Above: Peter L. Steponkus Crystal Award Finalists: James Benson, Chair of Awards Committee; Ross Warner (USA), Maryam Hezavehei (Iran); Nikola Dolezalova (UK); Jiaji Pan (USA). 











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Dayong Gao Elected to Academy of Sciences

Society for Cryobiology President-Elect, Dayong Gao of the University of Washington, has been elected to the Washington State Academy of Sciences (WSAS). 

The WSAS is a non-profit state resource for the government, organizations and citizens relating to science, technology, health, and the environment, and aims to inform public policy decision making in Washington State. 

Currently comprising 267 members, the WSAS elects only the state's most distinguished scientific and technical experts.

Gao fulfils these criteria through his contributions in the field of cryobiology and the science and technology of artificial organs. His work impacts the development of cutting-edge biotechnology that treats diseases, organ failure, and contributes to species conservation worldwide.

Welcome to our Newest Members

Welcome to the following new members! 

Japan
Mr. Kyohei Yamashita - Student Member 

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Ross Warner Wins Critser Award 

Ross Warner has been named the Critser Award winner for 2017.

The Critser Award is sponsored by the family of late cryobiologist and former President of the Society for Cryobiology, John K. Critser. The award recognizes the best extended abstract submission by a student and carries an honorarium of $1500 USD to attend the annual meeting, taking place this year in Hefei, China July 21-23.  

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GE Healthcare Purchases Asymptote

GE Healthcare has recently purchased Asymptote. Founder and CEO of Asymptote, John Morris, is a long time member of the Society for Cryobiology. 

From the press release

Asymptote’s integrated suite of cryochain hardware, software and consumables are designed to maintain the potency of cellular therapies enabling ultra-low temperature freezing during production, all the way to thawing at the clinic prior to administering to patients. The acquisition of Asymptote fills a critical gap in GE Healthcare’s end-to-end ecosystem of products and services for cell therapy production, and will be an important piece of the portfolio enabling the industrialization of these life-saving therapies.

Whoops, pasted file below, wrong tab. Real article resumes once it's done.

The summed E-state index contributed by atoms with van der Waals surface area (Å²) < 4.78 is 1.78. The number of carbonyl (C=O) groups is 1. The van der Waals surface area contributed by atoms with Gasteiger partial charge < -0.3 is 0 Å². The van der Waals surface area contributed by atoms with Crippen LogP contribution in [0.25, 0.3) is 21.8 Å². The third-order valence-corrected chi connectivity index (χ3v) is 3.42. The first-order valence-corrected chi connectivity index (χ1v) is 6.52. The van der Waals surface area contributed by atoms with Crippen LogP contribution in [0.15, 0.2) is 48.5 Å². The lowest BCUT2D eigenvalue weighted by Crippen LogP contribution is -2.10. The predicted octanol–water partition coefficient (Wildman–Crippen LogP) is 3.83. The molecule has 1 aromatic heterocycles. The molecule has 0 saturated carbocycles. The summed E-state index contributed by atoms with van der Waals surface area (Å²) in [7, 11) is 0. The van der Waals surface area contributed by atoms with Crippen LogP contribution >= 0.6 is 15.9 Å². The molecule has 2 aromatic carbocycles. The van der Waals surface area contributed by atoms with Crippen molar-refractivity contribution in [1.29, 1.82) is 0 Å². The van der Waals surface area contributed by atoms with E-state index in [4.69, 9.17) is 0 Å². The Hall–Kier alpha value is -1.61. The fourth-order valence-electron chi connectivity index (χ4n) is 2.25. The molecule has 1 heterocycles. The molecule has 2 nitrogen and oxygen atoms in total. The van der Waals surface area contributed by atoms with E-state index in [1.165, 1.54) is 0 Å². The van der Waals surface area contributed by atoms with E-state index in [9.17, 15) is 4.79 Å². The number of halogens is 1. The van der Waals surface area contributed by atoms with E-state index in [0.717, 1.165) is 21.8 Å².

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Miao Zhang Defends Thesis 

Student member of the Society for Cryobiology, Miao Zhang, is to defend her thesis on June 23, 2017. During her PhD studies Ms. Zhang received the Society's John K. Critser award for the best extended student abstract in 2015 and the Peter L. Steponkus Crystal award for the best student oral presentation at the Society's meeting in 2016.

Thesis: Towards dry preservation of mammalian cellls
The central aim of this thesis was to test if trehalose can be introduced into mammalian cells during freezing-induced membrane permeabilization and if this subsequently stabilizes cells during freezing and/or freeze-drying. It was hypothesized that membrane-impermeable molecules including trehalose can be loaded into cells through freezing-induced membrane phase transitions. One of the conclusions was that mammalian cells can be loaded with membrane-impermeable compounds (i.e. trehalose) by subjecting the cells to freezing-induced osmotic stress and membrane imperfections. It was shown that trehalose can be used as sole cryoprotectant to cryopreserve cells. Preloading with trehalose via fluid-phase endocytosis did not increase cryosurvival rates if trehalose is also added as extracellular protectant. It is particularly freezing-induced trehalose uptake that facilitates cryosurvival when trehalose is used as the sole cryoprotectant. One other aim was to investigate if freezing-induced uptake of trehalose stabilizes cells during freeze-drying, and to assess the effect of trehalose on storage stability of DNA during freeze-drying and dried storage. No viable cells were recovered after freeze-drying and rehydration. DNA was found to be largely intact directly after freeze-drying. DNA damage in freeze-dried cells progressively increases with storage duration and temperature. DNA damage was prevented by storage of the samples at 4°C. It was shown that trehalose reduces DNA damage during storage.

Biography
Miao Zhang received her education at Southeast University (Nanjing, China) (BE, 2011), after which she completed master's studies at Ulm University (Ulm, Germany) (MSc, 2013). She was accepted in the PhD program ‘Regenerative Sciences’ in 2013 at Hannover Medical School (Hannover, Germany) and conducted her PhD project at the Institute of Multiphase Processes, Leibniz University of Hannover (Hannover, Germany), under the supervision of Dr. Willem Wolkers.